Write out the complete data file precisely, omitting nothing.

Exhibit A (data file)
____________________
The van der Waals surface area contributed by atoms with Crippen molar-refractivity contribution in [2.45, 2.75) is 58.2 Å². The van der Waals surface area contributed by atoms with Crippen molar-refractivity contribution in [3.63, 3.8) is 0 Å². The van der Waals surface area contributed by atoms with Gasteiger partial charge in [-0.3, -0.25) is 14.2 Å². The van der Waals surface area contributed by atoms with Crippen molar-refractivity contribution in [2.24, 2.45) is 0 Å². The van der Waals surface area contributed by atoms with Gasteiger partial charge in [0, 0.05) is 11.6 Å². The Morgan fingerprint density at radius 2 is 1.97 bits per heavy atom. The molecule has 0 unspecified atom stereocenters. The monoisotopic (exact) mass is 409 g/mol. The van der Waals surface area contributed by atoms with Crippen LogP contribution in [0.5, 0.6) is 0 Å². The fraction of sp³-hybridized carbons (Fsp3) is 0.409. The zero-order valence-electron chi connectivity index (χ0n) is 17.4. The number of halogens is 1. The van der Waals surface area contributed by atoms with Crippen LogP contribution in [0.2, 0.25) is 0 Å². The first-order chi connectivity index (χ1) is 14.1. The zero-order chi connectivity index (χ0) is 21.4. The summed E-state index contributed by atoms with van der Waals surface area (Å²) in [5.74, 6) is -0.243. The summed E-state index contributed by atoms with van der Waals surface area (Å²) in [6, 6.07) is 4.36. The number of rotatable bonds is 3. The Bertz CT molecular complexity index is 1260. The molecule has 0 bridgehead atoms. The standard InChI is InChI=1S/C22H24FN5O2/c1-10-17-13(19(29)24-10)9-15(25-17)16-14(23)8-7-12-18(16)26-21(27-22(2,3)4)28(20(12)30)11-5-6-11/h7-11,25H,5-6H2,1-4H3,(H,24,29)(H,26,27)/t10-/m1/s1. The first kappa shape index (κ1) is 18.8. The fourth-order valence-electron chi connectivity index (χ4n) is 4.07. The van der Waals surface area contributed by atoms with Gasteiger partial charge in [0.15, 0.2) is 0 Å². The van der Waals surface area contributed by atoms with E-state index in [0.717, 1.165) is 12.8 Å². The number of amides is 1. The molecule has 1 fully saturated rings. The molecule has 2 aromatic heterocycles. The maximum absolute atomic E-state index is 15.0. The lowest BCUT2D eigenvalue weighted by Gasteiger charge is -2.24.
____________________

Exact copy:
The van der Waals surface area contributed by atoms with Crippen molar-refractivity contribution in [2.45, 2.75) is 58.2 Å². The van der Waals surface area contributed by atoms with Crippen molar-refractivity contribution in [3.63, 3.8) is 0 Å². The van der Waals surface area contributed by atoms with Gasteiger partial charge in [-0.3, -0.25) is 14.2 Å². The van der Waals surface area contributed by atoms with Crippen molar-refractivity contribution in [2.24, 2.45) is 0 Å². The van der Waals surface area contributed by atoms with Gasteiger partial charge in [0, 0.05) is 11.6 Å². The Morgan fingerprint density at radius 2 is 1.97 bits per heavy atom. The molecule has 0 unspecified atom stereocenters. The monoisotopic (exact) mass is 409 g/mol. The van der Waals surface area contributed by atoms with Crippen LogP contribution in [0.5, 0.6) is 0 Å². The fraction of sp³-hybridized carbons (Fsp3) is 0.409. The zero-order valence-electron chi connectivity index (χ0n) is 17.4. The number of halogens is 1. The van der Waals surface area contributed by atoms with Crippen LogP contribution in [0.2, 0.25) is 0 Å². The first-order chi connectivity index (χ1) is 14.1. The zero-order chi connectivity index (χ0) is 21.4. The summed E-state index contributed by atoms with van der Waals surface area (Å²) in [5.74, 6) is -0.243. The summed E-state index contributed by atoms with van der Waals surface area (Å²) in [6, 6.07) is 4.36. The number of rotatable bonds is 3. The Bertz CT molecular complexity index is 1260. The molecule has 0 bridgehead atoms. The standard InChI is InChI=1S/C22H24FN5O2/c1-10-17-13(19(29)24-10)9-15(25-17)16-14(23)8-7-12-18(16)26-21(27-22(2,3)4)28(20(12)30)11-5-6-11/h7-11,25H,5-6H2,1-4H3,(H,24,29)(H,26,27)/t10-/m1/s1. The first kappa shape index (κ1) is 18.8. The fourth-order valence-electron chi connectivity index (χ4n) is 4.07. The van der Waals surface area contributed by atoms with Gasteiger partial charge in [0.15, 0.2) is 0 Å². The van der Waals surface area contributed by atoms with E-state index in [0.717, 1.165) is 12.8 Å². The number of amides is 1. The molecule has 1 fully saturated rings. The molecule has 2 aromatic heterocycles. The maximum absolute atomic E-state index is 15.0. The lowest BCUT2D eigenvalue weighted by Gasteiger charge is -2.24.